The pleasure also works because of the variation’s subtlety, and this is also expressed, other than through the use of the images themselves, through the way McCartney’s voice is produced. As noted, “Jet” is produced as a massive block of pulsating sound, and McCartney’s voice is quite small or contained within this: at times it’s almost like it’s squeezed out of the sound around it, or like it is one strand in a tight rope of sound, which is barely discernible from the other strands. But it is the “barely discernible” nature of the voice that makes the variations all the more pleasurable – where we barely discern the variations as they arise from the rest of the song, like subtle changes in the grain of the sound. In a way, there is a sense of McCartney’s voice travelling on the “wind” of the song overall (though “wind” is far too airy an image to accurately capture the effect of the sound of “Jet”), being tossed in the airstream, and flicking up like a leaf as it is caught in momentary updrafts or side currents (these being the variations), but all the time drawn along with the main current. The key to the feel of the song is in that line “with the wind in your hair of a thousand laces”, because it is this image that seems to generate the whole thrust of the production of the song: the sense of directional movement (the image of the line is of someone riding a motorbike – “climb on the back and we’ll go for a ride in the sky”), that is carefree in its intent, but still controlled by many constraints – the road, the physical requirements of the bike, safety considerations. There is a “Born To Be Wild” quality to the song, without the epic wildness of that song: “Jet” is both more contained and more detached, more unreal. The odd phrases and momentary images work in this overall schema as well, like characters fleetingly passed or faces fleetingly glimpsed while on the road. Lines like “was your father as bold as the sergeant major” and “Ah Mater, want Jet to always love me…much later” seem to speak for a whole series of experiences and relationships that we have little access to, and know very little about, but which seem to represent a great deal (after all, exactly who was the sergeant major, in what way were “he” and Jet’s father bold, and what is McCartney deferring to “much later”?). The reference in the definite article of “the sergeant major” seems to point to a window through which a whole other world exists, but of which we only have the briefest glimpse. Or the wonderful line “I thought the only lonely place was on the moon”, which is stretched out for most of its length, then almost rushed off in the last four words, as if consigning a whole set of experiences to the past in one fell swoop. This line also works in an odd way: it speaks through an odd interplay of distance and proximity. The image is constructed through positioning loneliness: loneliness has a place (“on the moon”), rather than a state, it is given a specificity and a physicality; but that specificity is actually very distant (as distant as human experience can be and ever had been); and by being distant, McCartney defers its usual location; yet in reality, loneliness for McCartney (by implication) is much closer than the moon, almost as if the place of loneliness is taken up in that space between him and where he has otherwise posited for it (i.e. “on the moon”). So the energy of the image itself – the distance of the moon and the consequent distance of loneliness – becomes the space in which loneliness exists, in the gap between where it should be (in the logic of the line, the moon), and where it actually is (in the heart of the narrator). The rhymes internal to the line (“only” and “lonely”), the way in which this line is sung (the long notes on these words), and the use of long open vowels in the rhymes, further convey this energy; with the closely-positioned internal rhymes seeming to tie up the image, so that it has a tight compression that works both by making its sense less than immediately obvious (we tend to hear or feel the rhyme, rather than the full sense of the words – we hear “loneliness”, rather than much of the detail of the image), and by giving the loneliness a touch of aching inevitability. Again, this image does not work simply by means of a clearly mapped structure; it works almost by default, or in retrospect, so that what seems to be the clear intent of the image is actually only the surface under which the image actually works. And again, this is how the song works as an artistic artefact overall, by its complexities slowly rising up from the broad mass which surround them.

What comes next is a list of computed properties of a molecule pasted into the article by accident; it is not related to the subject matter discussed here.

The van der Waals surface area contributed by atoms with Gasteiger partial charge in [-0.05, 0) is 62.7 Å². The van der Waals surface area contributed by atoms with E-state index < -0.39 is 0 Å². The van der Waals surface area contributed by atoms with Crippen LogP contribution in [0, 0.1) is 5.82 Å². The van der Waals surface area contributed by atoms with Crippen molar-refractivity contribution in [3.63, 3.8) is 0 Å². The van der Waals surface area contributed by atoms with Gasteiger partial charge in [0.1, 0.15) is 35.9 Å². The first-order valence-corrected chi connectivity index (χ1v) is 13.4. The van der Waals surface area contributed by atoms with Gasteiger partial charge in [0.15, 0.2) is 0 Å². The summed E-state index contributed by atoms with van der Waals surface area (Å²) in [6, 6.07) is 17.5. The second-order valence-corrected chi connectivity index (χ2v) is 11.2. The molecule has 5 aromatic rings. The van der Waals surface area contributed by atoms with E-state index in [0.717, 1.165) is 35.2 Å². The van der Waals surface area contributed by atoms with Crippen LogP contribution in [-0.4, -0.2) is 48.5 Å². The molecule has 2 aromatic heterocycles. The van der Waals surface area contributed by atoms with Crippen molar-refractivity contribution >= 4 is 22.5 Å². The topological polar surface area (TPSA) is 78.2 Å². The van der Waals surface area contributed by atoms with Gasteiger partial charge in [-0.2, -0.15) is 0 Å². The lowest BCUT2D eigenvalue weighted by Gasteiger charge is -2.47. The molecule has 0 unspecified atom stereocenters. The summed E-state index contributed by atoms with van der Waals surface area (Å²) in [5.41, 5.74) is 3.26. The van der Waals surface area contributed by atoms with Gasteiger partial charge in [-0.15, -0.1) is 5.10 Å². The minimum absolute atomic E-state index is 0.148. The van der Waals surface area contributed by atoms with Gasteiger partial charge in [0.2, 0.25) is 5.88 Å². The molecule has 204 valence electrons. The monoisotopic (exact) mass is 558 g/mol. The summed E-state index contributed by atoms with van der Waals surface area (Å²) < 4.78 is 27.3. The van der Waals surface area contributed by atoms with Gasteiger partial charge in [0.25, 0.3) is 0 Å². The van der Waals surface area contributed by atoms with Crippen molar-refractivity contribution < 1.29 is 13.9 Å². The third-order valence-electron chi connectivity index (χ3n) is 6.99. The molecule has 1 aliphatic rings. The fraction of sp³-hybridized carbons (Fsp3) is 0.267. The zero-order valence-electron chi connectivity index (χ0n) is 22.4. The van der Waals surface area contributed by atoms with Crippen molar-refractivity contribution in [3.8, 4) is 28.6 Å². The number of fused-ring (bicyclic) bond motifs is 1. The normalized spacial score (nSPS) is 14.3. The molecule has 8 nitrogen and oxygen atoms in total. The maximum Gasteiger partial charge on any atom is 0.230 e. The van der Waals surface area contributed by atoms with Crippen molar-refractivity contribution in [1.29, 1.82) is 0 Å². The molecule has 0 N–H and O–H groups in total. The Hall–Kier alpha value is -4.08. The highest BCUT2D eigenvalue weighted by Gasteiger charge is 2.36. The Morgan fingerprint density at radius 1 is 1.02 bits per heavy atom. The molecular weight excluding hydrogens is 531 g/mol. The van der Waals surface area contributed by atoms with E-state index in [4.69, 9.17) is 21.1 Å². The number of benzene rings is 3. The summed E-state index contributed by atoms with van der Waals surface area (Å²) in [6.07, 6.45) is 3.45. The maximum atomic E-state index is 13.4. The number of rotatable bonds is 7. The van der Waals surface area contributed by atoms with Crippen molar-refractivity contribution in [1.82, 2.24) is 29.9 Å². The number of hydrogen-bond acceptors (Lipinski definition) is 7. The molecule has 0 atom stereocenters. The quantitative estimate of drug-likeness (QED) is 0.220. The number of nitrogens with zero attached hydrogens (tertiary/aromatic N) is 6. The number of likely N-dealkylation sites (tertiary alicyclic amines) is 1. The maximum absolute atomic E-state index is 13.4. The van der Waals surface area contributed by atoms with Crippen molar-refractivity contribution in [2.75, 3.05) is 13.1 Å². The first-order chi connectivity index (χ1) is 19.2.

Overall, as noted above with reference to such lines as “I thought the only lonely place was on the moon” and “with the wind in your hair of a thousand laces”, the lyrics have an odd picturesque quality that only becomes fully apparent over successive listenings. They seem to start at a point almost before where we might expect them to, as if we have been caught in the middle of a scene whose origin we were not witness to: